MIT Admissions

Massachusetts Institute of Technology

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Advanced Classes & Credit

MIT does not require applicants to take advanced courses beyond what is commonly available in high school.

However, many of our students, either through their schools or on their own, have taken advanced coursework through programs like the AP, IB, PSEO, EPGY, and many more alphabet soups of advanced academic programs. And many of these students are interested to know how MIT will consider these courses during the admissions process and if admitted, whether they are likely to be awarded credit upon enrollment. 

We love to see that students have challenged themselves in high school and have taken advantage of their opportunities (as admissions officers have written about here and here). If you are using your resources in high school, you're going to learn a lot, and we're going to think that when you come to MIT you will learn even more. So, it's always a good thing to push yourself past your comfort zone in classes that you really love in high school, for your sake and ours.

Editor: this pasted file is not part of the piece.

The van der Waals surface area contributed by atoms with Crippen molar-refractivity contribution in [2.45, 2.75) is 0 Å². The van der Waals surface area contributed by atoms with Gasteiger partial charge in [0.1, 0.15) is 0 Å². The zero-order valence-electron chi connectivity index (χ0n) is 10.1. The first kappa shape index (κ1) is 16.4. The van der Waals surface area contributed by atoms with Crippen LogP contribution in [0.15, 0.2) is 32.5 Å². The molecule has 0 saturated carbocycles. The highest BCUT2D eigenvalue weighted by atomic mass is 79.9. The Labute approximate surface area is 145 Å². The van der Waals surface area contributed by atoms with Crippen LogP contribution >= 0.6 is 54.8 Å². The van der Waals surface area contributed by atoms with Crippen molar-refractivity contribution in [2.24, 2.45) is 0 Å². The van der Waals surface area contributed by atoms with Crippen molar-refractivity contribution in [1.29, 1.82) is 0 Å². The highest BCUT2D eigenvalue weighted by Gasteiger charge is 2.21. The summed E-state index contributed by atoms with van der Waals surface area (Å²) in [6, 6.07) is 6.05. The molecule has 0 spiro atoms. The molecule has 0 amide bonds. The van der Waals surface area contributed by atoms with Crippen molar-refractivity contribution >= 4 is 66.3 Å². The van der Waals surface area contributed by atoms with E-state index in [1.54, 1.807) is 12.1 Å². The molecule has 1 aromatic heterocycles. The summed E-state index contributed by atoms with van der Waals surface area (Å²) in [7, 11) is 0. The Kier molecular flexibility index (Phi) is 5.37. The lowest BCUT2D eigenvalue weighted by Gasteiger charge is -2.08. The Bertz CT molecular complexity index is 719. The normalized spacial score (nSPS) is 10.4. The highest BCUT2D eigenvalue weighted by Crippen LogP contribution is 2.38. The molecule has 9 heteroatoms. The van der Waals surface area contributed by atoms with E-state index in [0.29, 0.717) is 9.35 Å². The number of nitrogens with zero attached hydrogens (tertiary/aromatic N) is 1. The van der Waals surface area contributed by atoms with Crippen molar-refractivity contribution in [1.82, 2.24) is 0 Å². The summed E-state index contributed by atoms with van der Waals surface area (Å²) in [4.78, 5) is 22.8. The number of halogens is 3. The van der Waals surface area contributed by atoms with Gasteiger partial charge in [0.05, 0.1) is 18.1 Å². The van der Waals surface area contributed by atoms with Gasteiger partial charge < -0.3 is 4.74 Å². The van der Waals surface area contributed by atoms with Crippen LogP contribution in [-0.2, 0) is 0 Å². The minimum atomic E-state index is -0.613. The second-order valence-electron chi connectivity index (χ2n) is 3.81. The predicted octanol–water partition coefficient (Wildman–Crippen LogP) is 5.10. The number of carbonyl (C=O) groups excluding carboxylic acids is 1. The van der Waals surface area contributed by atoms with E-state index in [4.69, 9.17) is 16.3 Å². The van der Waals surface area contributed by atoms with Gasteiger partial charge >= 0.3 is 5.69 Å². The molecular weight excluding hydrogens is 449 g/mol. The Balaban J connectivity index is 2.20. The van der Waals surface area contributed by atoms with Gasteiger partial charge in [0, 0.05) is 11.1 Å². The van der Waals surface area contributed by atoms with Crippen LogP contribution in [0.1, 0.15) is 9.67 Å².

That said, MIT does not commonly award credit for advanced coursework, generally because we prefer to make sure that all of our students start with equal footing. Though most advanced coursework programs are "standardized" in theory, in reality they often differ substantially between regions, schools, teachers, and even individual classes. 

We have provided a list of our credit policies for common advanced placement courses

However, it is important to note that there is always a way around these policies: through the Advanced Standing Exams, or ASEs. If you are confident that you have been adequately prepared for introductory coursework at MIT, then you can always take an ASE to test out of it. It's essentially like sitting the final before the class begins. If you do well you get to keep your grade on the ASE as your grade in the class; if you do poorly, you can simply take the class and the bad grade disappears. 

No one will ever hold your education back at MIT, and you will never exhaust our curriculum of hard, interesting classes. 

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